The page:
Growing up in Phoenix, we had a rather large Ash tree in the front yard where birds often nested. When I was about 8 years old, Camie (my sister), Jonathan (my God-brother) and I found a dead bird that likely fell from the higher points of that 20ft. tree. Being kids, we were sad to see the dead bird. We decided it had to be buried. We look around the house and found a shoe box, some flowers and a RIP cake topper. My Dad just turned 40, and he had an over the hill party (not sure if those are still a thing) and he had a cake topper that was in the shape of a headstone that said, “RIP.” We snagged it and used it for the bird’s headstone.
We placed the bird in the shoe box, and dug a little hole. We said a prayer. I really wanted to light the shoe box on fire, because that’s how I seen our cremation ceremonies go on the rez. But I also knew that we lived in the city, and I wasn’t sure if PETA would get mad at us for lighting a dead bird on fire. So, we just buried the bird. We said a prayer and offered as many kind words as kids could offer. After the bird funeral, I wondered if we needed to smoke (I’ve only heard the term “smoke” used as opposed to “smudge”) ourselves. It was because one of the times I was in our Big House (where we hold the wake for funerals) I overheard some older Quechan men talking. They said, “we need to cleanse ourselves of these spirits.” They proceeded toward a basket that was filled with hard candies and packs of cigarettes. I watched them load their pockets with Marlboro Reds, and head out of the Big House. I could see them through the clear windows, and watched the orange glow of the cigarettes as they started smoking beneath the awning. I didn’t really think about it much at the time, but now that I’m a little older, I keep wondering…. when did Marlboro Reds become sacred? Or if not sacred, when did they become apart of cleansing ourselves of spirits? I get the smoking part, but if we are trying to be traditional, why not grow your own tobacco to use instead of smoking tar and arsenic filled tobacco? Either way, I think people would of frowned at me, my sister, and God-brother if we decided to light one up to cleanse ourselves of that bird’s spirit… I mean we were under 11 years old.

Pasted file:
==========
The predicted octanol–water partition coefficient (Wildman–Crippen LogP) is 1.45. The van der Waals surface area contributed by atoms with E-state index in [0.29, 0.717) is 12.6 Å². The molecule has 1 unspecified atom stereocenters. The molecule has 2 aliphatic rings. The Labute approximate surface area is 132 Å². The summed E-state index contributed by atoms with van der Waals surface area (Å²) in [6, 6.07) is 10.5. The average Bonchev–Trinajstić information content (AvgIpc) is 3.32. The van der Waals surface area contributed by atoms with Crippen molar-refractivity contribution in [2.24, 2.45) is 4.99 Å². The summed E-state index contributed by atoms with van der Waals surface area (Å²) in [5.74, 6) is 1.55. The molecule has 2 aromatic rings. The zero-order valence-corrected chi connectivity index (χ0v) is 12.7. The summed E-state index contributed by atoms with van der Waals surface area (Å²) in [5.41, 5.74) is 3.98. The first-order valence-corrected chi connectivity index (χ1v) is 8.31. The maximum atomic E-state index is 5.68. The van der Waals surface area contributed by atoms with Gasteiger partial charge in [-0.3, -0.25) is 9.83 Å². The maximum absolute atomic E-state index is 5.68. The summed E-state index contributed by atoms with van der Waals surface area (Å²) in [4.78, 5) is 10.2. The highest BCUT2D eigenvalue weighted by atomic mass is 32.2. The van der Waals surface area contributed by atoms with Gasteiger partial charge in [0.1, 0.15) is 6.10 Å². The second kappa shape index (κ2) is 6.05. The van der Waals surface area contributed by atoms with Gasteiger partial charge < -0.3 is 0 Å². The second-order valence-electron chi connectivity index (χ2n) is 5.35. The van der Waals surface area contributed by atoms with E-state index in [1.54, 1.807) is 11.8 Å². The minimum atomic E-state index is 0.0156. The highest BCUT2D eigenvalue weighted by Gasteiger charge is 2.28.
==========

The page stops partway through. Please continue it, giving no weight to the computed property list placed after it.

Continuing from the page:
But I often wondered the same thing in the Christian church. I remember as a kid going to Walmart with the pastor to get grape juice to serve communion the next day. Occasionally someone whipped up some tortillas and I would help serve it to the congregation. When we were done, my God brother and I would go in the back and drink up all of the rest of the grape juice and eat the rest of the tortillas. I don’t know if that makes me extra sinful or extra Holy. I just know those tortillas were awesome. But I wonder when Walmart grape juice and tortillas became a part of communion?
Anyways, I guess someone could make their own juice from some vineyard in California. And I’m not complaining about those tortillas, because they were by far better than those wafer crackers that I had in White churches. There’s been a few times I’ve taken communion with stale crackers. And sometimes those crackers were stale, old, and dusty. When you took a bite, it felt like you just bit the tip of a piece of chalk. And then it felt like that chalk blew up in your mouth like baby powder. Except it didn’t taste like baby powder, it tasted like dirt.
But all I’m saying is, it’s good to think about the things we’re doing and remember why we’re doing them.